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Soup Recipe: Liquid Gold in a Bowl

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I’ve never been the biggest fan of the cold, but being from the Windy City you QUICKLY learn that “The Hawk” simply doesn’t care about your feelings.  Your only refuge is layering up and dealing with it.  Period.  It happens in all the more frigid regions of the country, with disdain leading some of us to go through the annual “I’m moving down South” speech.  Save yourself the relocation fees.  We can all make this blustery journey a bit easier with some warm soup.

Soup is believed to have been around since the beginning of cooking. It was first known as “sop,” which was a medieval dish of a thick stew poured on slices of bread to soak up the liquid.  Soup was enjoyed by every class of people, as it was very cheap to make and it was also used medicinally, prescribed to sick patients in Ancient times.  Over time it evolved, and regional availability of ingredients led to classic creations such as African peanut soup, Creole gumbo, clam chowder, lobster bisque, Italian minestrone, Mexican Pozole and many more “liquid gold” concoctions.  The restaurant industry is said to be built upon soups in 18th century Paris, serving broth, consommé and bouillon.  Today, you’ll be hard-pressed to find a restaurant that doesn’t serve some type of soup, from gazpacho (a cold tomato & vegetable soup) to a Thai-style salmon soup (I make it with the head & bones……….deeeeeeeeeeeeeeeeeeelicious).

I’m about to hook you up with a bowl of absolute greatness.  Make an extra pot and pass it on; the teen shelters and homeless people living on OUR streets could surely use it.  You’ll warm their hearts and yours.  As a matter of fact, if you and a group of folks want to get together to make soups and pass out, contact me at and let’s start the “Soup Crew” movement!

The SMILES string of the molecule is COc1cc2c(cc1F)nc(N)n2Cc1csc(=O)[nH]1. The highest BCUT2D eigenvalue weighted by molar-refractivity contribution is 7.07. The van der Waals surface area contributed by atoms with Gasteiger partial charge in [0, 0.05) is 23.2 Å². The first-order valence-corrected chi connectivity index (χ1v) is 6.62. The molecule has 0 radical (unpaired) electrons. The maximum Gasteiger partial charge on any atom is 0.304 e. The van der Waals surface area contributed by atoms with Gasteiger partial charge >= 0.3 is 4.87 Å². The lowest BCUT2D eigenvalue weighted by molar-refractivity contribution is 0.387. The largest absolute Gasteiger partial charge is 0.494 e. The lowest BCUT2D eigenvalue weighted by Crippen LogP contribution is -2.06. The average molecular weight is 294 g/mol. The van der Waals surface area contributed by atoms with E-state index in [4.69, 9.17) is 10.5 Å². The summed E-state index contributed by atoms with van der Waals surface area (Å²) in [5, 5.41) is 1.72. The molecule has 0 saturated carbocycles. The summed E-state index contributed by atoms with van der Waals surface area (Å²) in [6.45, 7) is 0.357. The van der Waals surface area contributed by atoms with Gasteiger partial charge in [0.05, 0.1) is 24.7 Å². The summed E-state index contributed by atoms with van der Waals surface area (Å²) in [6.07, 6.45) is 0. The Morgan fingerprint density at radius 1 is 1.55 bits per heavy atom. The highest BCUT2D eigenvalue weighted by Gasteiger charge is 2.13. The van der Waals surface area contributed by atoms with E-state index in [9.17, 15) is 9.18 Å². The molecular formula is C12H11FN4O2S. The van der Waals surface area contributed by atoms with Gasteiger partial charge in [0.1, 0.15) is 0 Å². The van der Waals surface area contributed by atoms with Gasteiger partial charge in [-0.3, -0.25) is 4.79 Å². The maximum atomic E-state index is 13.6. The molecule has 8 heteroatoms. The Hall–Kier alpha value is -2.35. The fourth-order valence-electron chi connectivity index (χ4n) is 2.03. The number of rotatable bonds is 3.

But I digress.  Follow these two delectable recipes  below, and remember, soup ALWAYS taste better the second day. 

Black bean and pear soup

c = cup

t= teaspoon

T = tablespoon

*2 (14-16 oz) cans black beans, drained and rinsed, low sodium

*4 pears, cored and diced

*1 lb sweet potatoes, peeled and diced

*1 bell pepper, diced

*2 medium/large Vidalia onions, chopped

*2 garlic cloves, minced

*1 (14-16 oz) can diced tomatoes (“fire roasted” preferred), low sodium

*¼ c cilantro, chopped

*1 T olive oil, or as needed

*Kosher salt, to taste

*Black pepper, to taste


Heat the oil over medium heat in a large pot. Add onion and cook until translucent about 4-5 minutes, stirring often. Add the garlic cook an additional 2-3 minutes. Then add the sweet potatoes, bell pepper, tomatoes with its liquid, and 2 cups of water; bring this mixture to a boil. Once it reaches a boil, reduce the heat to low, cover the pot, and simmer until potatoes are “al dente” (“to the tooth”, having a slight bite), about 12-15 minutes.

Uncover, stir in the beans and pears, and simmer until the beans are hot, about 2-3 minutes.  Take off the heat, add the cilantro; adjust the seasoning with the salt and pepper. Serve hot or cold.  LET SOUP COOL TO ROOM TEMPERATURE BEFORE PUTTING IN THE REFRIGERATOR (STIR OFTEN TO SPEED UP THIS PROCESS).


Butternut squash and pear soup

*1 medium butternut squash, roughly chopped

*4 large pears, cored and diced

*1 c almond milk, unflavored

*1 T butter

*1 T kosher salt

*2 T raw organic honey

*2 t nutmeg

Place squash in a medium sized pot, and fill with water (about 1 inch over the squash); bring to a boil.  When it reaches a boil, add the mango, stir, and reduce to medium.   When the contents are tender, remove the pot from the stove.  Remove the squash and mangoes with a slotted spoon and put into the blender; puree, adding ½ cup of water to help make it smooth (add a little more water if necessary).  Add the almond milk, butter, nutmeg, honey, salt, and continue to blend.  Adjust the seasoning as necessary; serve hot.  LET SOUP COOL TO ROOM TEMPERATURE BEFORE PUTTING IN THE REFRIGERATOR (STIR OFTEN TO SPEED UP THIS PROCESS).

More About the Chef:

Chef Cordell passionately pursues educating others how to build healthy cooking and eating habits for life via cooking classes, grocery store tours, kitchen makeovers, public speaking, corporate wellness training, restaurant consulting, etc. Through his nonprofit work, he looks to offer community based solutions for education of,  and access to, healthier food solutions. 

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